• Lower layer should provide MTU of 1020B or greater

EAP Method X

EAP Method Y

EAP Method X

EAP Method Y

Ref: RFC 3748


Eap pass through authenticator

EAP Pass through Authenticator

  • EAP Peer/Auth layers demultiplex using “type” field.

Peer

Pass-thru Authenticator

Authentication Server

EAP Method X

EAP Method X

EAP Peer

EAP Peer

EAP Auth

EAP Auth

EAP Auth

EAP Layer

EAP Layer

EAP Layer

EAP Layer

Lower Layer

Lower Layer

AAA/IP

AAA/IP


Eap upper layer protocols

EAP Upper Layer Protocols

  • Lightweight EAP (LEAP): Uses MS-CHAP. Not secure.

  • EAP-TLS: Transport Level Security. Both sides need certificates

  • EAP-TTLS: Tunneled TLS. Only server certificates. Secure tunnel for peer.

  • EAP-FAST: Flexible Authentication via Secure Tunneling. Certificates optional. Protected tunnels.

  • Protected EAP (PEAP): Server Certificates. Client password.

  • PEAPv1 or EAP-GTC: Generic Token Cards. Client uses secure tokens.

  • EAP-SIM: Subscriber Identity Module used in GSM. 64b keys.

  • EAP-AKA: Authentication and Key Agreement. Used in 3G. 128b keys.

  • EAP-PSK: Pre-shared key+AES-128 to generate keys

  • EAP-IKEv2: Internet Key Exchange. Mutual authentication. Certificate, Password, or Shared secret

Ref: http://en.wikipedia.org/wiki/Protected_Extensible_Authentication_Protocol


Security token

Security Token

  • Security Token = Small hardware device carried by users. May store cryptographic keys, biometric data (finger print), PIN entry pad.

  • Based on USB, Bluetooth, Cell phones (SMS or Java)

  • Use smart cards

  • Two-factor authentication = What you have and what you know

[Wikipedia]

Ref: http://en.wikipedia.org/wiki/Security_token


One time password

One-Time Password

  • Three Types:

    1. Use a math algorithm to generate a new password based on previous

    2. Uses time to generate password Þ Synchronized time between server and client

    3. Use a math algorithm to generate a new password based on a challenge from the server and a counter.

  • Time synchronized approach allows users to generate password and not use it. The server may compare with the next n passwords to allow for time miss-synchronization.

  • Non-time synchronized OTP do not need to be powered all the time Þ battery lasts long. Have been attacked by phishing.Time-based OTP need to be used right-away.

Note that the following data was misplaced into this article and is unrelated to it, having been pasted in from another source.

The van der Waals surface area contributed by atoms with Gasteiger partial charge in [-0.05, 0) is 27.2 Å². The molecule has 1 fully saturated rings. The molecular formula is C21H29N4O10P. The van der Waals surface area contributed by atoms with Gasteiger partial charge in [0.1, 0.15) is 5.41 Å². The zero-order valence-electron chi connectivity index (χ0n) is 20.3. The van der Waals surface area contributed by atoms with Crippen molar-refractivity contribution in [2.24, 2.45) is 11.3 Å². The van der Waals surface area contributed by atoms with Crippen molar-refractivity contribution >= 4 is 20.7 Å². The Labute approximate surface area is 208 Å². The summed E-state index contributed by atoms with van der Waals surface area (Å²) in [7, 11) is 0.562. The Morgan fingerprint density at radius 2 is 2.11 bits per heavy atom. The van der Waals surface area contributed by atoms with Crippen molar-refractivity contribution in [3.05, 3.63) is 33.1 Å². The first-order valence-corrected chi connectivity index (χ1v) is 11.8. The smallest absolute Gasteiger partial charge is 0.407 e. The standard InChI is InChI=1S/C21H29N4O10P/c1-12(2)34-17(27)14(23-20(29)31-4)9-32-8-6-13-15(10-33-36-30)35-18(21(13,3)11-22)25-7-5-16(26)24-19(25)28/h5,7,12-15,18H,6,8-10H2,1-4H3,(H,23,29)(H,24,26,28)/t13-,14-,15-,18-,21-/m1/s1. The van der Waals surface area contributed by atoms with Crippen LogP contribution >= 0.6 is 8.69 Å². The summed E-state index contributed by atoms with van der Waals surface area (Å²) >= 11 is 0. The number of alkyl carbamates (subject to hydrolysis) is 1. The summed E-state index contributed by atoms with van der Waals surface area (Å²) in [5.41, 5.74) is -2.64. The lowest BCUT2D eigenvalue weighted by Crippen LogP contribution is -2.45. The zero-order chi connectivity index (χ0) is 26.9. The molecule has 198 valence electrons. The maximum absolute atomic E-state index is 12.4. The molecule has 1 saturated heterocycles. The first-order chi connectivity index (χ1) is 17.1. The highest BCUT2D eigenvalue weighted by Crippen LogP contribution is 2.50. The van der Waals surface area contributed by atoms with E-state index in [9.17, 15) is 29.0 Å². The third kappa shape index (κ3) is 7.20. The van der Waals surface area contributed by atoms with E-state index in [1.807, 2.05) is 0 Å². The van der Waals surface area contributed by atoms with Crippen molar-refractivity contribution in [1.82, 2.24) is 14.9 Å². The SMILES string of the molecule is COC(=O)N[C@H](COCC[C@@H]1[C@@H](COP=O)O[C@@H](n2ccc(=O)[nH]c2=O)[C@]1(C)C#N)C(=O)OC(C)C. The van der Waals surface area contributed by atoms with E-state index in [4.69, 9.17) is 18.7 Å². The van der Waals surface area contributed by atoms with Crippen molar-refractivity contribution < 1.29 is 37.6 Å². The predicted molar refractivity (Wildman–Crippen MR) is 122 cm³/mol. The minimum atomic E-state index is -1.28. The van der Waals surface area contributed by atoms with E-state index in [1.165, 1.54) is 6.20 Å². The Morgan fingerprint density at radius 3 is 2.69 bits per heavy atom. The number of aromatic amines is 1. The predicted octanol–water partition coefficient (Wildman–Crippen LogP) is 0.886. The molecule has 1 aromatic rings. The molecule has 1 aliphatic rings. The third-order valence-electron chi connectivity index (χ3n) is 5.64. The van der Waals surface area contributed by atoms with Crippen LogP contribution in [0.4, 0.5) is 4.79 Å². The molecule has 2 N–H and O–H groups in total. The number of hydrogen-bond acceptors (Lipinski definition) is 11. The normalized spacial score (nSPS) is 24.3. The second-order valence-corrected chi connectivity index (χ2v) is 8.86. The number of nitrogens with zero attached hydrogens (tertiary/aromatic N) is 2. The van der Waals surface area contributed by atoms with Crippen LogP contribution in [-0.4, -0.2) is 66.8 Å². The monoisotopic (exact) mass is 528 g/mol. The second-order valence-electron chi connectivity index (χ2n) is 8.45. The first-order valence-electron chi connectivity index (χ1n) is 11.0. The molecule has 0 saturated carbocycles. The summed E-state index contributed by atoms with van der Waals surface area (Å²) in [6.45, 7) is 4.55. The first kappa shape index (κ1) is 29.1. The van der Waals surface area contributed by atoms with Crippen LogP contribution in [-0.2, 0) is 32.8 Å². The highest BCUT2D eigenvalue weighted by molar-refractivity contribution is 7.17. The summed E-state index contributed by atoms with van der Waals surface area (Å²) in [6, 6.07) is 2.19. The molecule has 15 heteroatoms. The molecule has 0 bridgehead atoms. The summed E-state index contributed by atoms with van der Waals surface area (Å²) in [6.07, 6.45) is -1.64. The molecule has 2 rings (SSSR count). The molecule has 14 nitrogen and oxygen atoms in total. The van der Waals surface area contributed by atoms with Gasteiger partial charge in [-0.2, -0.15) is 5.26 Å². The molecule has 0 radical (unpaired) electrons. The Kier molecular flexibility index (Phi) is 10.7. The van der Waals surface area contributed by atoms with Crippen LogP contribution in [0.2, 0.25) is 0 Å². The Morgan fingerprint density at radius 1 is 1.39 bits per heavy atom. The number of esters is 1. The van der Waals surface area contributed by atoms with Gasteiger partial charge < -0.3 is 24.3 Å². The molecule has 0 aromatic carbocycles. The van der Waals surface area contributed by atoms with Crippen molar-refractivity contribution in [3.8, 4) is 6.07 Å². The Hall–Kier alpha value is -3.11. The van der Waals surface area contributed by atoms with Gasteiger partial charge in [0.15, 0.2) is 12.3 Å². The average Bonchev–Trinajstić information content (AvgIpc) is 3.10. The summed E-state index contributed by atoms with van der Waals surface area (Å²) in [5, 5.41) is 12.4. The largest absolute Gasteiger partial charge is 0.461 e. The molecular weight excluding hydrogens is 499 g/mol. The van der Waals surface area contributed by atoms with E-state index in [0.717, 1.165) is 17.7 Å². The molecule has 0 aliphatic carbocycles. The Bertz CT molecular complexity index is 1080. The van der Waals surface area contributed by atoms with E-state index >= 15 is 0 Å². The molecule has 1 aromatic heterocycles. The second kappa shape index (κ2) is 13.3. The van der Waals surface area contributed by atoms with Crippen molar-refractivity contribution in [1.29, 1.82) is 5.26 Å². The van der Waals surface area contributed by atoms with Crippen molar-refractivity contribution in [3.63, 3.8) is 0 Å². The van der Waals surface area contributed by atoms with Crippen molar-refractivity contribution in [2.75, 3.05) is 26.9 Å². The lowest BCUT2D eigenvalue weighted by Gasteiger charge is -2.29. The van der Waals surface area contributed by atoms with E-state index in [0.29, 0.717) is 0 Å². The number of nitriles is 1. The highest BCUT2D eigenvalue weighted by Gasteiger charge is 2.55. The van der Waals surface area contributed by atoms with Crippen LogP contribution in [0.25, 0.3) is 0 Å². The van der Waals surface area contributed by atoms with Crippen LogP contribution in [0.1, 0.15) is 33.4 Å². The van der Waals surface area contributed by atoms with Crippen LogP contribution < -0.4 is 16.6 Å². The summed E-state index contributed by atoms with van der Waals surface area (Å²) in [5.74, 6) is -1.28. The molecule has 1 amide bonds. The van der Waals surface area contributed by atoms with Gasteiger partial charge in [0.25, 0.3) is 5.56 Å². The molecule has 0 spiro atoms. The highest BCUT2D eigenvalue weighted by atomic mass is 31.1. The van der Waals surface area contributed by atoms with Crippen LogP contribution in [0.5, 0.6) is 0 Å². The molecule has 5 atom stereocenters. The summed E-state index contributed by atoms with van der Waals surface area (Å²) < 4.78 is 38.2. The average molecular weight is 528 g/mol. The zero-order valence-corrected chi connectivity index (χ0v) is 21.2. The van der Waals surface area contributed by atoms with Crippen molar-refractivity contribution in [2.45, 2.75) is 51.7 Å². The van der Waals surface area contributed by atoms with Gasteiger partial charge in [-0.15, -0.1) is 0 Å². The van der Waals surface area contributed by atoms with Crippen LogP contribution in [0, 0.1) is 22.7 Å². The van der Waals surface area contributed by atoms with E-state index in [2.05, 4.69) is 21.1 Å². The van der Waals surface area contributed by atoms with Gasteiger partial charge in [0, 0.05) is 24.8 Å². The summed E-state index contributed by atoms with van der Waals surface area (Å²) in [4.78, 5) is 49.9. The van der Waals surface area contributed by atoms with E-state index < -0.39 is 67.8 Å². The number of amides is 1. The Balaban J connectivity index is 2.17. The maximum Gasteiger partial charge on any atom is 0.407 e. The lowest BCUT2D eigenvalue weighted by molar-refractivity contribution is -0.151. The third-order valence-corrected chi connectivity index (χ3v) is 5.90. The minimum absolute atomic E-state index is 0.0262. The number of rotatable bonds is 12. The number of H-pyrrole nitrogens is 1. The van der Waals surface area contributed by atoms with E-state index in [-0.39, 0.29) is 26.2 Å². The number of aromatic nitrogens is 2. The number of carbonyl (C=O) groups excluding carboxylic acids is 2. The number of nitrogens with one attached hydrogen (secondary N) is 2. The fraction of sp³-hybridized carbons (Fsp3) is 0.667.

Ref: http://en.wikipedia.org/wiki/One-time_password


Eap over lan eapol

EAP over LAN (EAPOL)

  • EAP was designed for Point-to-point line

  • IEEE extended it for LANs  Defines EAPOL

  • Added a few more messages and fields

  • Five types of EAPOL messages:

    • EAPOL Start: Sent to a multicast address

    • EAPOL Key: Contains encryption and other keys sent by the authenticator to supplicant

    • EAPOL packet: Contains EAP message (Request, Response, Success, Failure)

    • EAPOL Logoff: Disconnect

    • EAPOL Encapsulated-ASF-Alert: Management alert

  • Message Format: Version=1, Type=start, key, …,

Ethernet Header

Version

Type

Packet Body Len

Packet Body

Ref: http://en.wikipedia.org/wiki/Eapol


802 1x

Authenticator

ExternalDevice

Authenticator

ConnectedDevice

802.1X

  • Authentication framework for IEEE802 networks

  • Supplicant (Client), Authenticator (Access point), Authentication server

  • No per packet overhead  Can run at any speed

  • Need to upgrade only driver on NIC and firmware on switches

  • User is not allowed to send any data until authenticated

Ref: http://en.wikipedia.org/wiki/802.1x


802 1x authentication

802.1X Authentication

Access Point

Authentication Server

Station

Can I connect please?

Associate

What’s your user name?

EAP Identity Request

My user name is john

EAP Identity Response

EAP Identity Response

EAP Auth Request

What’s your password?

EAP Auth Request

My password is mary?

EAP Auth Response

EAP Auth Response

You can connect!

EAP-Success

EAP-Success

  • Authentication method can be changed without upgrading switches and access points

  • Only the client and authentication server need to implement the authentication method


Summary

Summary

  • RADIUS allows centralized authentication server and allows roaming

  • EAP allows many different authentication methods to use a common framework  Authenticators do not need to know about authentication methods

  • Many variations of EAP authentication methods depending upon certificates, shared secrets, passwords

  • 802.1X adds authentication to LAN and uses EAPOL


Homework 23

Homework 23

  • How would you implement Kerberos v4 over EAP in a LAN environment. Show the sequence of EAP messages that will be sent for authentication and key generation. Show also EAPOL headers on the messages.

  • Hint: Use the 6 messages used in Kerberos and put EAPOL headers on them.


  • Login